General Motors, Ford and Chrysler are facing their biggest test since beginning their recoveries three years ago. Even in a bullish market, the challenges are huge.
Before the end of last year, many automotive pundits brought up two distinct possibilities about how the big car-makers could be faring differently in 2012 from the way 2011 was ending up. And already, the industry seems to be tacking in the direction of both of them.
One clear trend after first-quarter sales is that Detroit's Big Three automakers are already giving back much of the hard-won share of the market that they gained over the last two years. The other big news: Toyota has recaptured much of the mojo it lost in the U.S. market over those two years.
As backed up by Autodata statistics and flagged by veteran auto journalist Micheline Maynard on her Forbes.com column, these trends together create some fascinating dynamics in an American auto market that seems to be comfortably in a recovery groove.
In fact, the rising market blunts the negative effects of the Big Three's share losses, but they are stark: So far this year, GM, Ford and Chrysler collectively have given back all of the share they gained in 2011, and then some, Maynard observes. They held 44.3 percent of the U.S. market this year through March, essentially back to where they were in 2009 after rising as high as a 47-percent share for all of 2011.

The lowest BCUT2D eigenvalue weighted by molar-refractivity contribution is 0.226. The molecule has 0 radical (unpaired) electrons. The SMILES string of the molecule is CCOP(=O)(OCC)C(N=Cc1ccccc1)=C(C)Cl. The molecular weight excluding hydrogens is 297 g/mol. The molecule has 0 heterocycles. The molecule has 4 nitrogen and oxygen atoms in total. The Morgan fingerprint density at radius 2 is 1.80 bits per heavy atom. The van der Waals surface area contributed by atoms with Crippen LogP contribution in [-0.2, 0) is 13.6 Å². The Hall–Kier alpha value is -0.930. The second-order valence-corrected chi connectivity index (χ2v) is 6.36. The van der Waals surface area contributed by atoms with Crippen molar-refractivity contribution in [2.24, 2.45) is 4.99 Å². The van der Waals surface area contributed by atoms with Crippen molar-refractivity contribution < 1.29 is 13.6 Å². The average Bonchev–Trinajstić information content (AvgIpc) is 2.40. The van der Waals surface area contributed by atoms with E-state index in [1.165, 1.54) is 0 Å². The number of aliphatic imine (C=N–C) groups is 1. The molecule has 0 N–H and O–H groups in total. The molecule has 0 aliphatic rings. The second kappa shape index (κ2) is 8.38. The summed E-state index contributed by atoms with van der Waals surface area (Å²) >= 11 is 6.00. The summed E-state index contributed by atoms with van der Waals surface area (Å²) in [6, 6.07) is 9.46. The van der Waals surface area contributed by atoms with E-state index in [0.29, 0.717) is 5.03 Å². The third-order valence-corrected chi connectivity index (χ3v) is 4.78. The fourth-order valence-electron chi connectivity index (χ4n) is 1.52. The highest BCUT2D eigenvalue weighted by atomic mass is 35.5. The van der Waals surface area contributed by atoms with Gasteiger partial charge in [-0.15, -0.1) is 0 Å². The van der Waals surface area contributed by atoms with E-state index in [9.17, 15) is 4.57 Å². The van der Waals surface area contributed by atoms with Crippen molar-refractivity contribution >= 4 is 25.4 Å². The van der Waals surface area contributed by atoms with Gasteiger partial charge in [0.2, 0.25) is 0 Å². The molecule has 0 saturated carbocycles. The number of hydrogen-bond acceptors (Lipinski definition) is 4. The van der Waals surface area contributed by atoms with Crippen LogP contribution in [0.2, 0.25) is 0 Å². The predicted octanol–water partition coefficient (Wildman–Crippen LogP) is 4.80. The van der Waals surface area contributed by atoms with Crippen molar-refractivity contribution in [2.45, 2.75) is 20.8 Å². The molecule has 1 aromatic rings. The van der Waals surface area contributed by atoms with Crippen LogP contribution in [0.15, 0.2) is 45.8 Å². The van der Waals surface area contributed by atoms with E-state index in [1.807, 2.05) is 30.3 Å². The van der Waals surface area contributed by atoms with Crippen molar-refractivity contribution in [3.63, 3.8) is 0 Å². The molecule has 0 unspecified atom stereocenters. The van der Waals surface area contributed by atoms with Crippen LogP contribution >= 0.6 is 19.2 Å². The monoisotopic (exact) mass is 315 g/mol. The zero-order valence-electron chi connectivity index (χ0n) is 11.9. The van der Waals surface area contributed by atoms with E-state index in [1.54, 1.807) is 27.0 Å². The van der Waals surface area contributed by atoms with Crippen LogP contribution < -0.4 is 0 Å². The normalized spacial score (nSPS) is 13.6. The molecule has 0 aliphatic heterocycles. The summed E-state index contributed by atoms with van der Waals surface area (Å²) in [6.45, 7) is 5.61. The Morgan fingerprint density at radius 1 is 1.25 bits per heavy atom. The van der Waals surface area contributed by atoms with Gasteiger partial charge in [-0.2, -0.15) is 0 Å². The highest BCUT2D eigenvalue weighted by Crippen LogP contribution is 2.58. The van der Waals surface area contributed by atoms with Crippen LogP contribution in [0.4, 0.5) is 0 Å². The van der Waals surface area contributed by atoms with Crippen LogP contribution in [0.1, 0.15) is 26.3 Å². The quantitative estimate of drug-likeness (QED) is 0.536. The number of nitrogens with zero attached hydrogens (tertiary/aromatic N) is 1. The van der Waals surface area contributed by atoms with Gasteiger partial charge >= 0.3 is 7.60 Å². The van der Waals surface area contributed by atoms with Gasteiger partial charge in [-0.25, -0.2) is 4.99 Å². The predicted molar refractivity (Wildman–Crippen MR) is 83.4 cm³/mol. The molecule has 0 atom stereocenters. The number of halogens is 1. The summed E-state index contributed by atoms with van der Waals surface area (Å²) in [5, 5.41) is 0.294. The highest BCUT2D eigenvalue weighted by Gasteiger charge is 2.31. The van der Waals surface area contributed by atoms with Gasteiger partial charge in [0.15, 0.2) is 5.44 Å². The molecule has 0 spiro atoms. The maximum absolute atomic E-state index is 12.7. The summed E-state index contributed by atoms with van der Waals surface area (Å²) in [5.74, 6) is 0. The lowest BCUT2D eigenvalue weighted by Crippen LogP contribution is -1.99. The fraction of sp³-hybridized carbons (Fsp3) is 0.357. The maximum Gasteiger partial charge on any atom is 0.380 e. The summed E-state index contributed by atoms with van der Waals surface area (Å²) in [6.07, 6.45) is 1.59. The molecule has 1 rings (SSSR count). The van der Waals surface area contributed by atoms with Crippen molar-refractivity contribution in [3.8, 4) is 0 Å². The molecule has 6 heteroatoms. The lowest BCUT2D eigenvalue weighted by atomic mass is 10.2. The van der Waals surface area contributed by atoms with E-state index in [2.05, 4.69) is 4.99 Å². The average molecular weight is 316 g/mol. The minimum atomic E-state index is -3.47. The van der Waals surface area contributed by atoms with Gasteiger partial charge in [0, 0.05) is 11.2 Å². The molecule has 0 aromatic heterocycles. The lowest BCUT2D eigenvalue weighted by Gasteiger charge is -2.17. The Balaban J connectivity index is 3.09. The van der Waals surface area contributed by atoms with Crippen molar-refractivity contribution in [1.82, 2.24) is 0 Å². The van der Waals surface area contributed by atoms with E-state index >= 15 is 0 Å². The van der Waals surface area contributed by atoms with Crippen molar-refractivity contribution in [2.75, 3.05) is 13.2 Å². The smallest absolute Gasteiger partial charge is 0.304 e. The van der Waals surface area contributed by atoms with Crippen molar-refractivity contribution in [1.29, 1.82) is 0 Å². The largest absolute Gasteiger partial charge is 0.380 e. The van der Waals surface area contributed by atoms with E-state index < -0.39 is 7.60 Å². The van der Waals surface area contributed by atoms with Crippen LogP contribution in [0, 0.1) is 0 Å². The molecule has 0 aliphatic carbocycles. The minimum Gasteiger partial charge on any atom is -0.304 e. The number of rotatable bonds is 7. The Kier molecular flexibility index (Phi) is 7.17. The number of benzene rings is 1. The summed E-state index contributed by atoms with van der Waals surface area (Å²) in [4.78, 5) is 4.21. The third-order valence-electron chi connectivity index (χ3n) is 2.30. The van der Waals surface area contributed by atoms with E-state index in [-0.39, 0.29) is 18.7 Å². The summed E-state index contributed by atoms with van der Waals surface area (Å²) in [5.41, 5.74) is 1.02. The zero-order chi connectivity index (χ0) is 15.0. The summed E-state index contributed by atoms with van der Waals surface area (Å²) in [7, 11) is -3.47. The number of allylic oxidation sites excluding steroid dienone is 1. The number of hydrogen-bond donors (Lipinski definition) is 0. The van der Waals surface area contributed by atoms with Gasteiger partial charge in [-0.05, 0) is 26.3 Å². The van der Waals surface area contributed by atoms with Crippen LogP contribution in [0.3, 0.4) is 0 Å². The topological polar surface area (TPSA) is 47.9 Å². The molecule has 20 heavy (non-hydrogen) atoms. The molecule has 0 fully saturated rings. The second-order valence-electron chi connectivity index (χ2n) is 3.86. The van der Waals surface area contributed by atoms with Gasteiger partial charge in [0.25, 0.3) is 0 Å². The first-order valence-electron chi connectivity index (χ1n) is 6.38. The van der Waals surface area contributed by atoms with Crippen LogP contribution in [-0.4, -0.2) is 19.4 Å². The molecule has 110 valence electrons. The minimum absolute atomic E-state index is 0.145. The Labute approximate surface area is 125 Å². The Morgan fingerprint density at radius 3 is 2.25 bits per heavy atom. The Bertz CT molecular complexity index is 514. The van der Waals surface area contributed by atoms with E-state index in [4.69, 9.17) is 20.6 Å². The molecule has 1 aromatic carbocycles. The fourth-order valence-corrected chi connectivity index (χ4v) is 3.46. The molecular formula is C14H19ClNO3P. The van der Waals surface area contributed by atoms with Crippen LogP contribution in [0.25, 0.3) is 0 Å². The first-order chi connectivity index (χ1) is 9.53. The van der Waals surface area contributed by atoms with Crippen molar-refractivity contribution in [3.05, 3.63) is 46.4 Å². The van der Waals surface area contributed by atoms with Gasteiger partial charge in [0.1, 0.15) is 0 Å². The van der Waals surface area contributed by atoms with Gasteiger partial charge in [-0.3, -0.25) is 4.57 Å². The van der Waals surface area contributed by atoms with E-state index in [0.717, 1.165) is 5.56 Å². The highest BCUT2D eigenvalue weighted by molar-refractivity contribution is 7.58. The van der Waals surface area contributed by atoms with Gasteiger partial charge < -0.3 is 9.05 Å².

Meanwhile, Toyota was able to boost its U.S. share to 14.1 percent during the first quarter, according to Autodata, up from a lower share of 12.9 percent at the end of 2011, thanks to a series of problems including product recalls and the supply disaster wrought by the earthquake and tsunami last March. Strong sales of a newly expanded Prius family of vehicles and of the new Camry version have boosted Toyota.
But Toyota's resurgence isn't the Detroit Three's only problem. Demand for some of GM and Ford's hottest recent new models has cooled somewhat, at least on a relative basis. And hungry competitors that are essentially new to the main stage of the U.S. market, especially Hyundai, Kia and Volkswagen, are digging harder for their own additional chunks of share.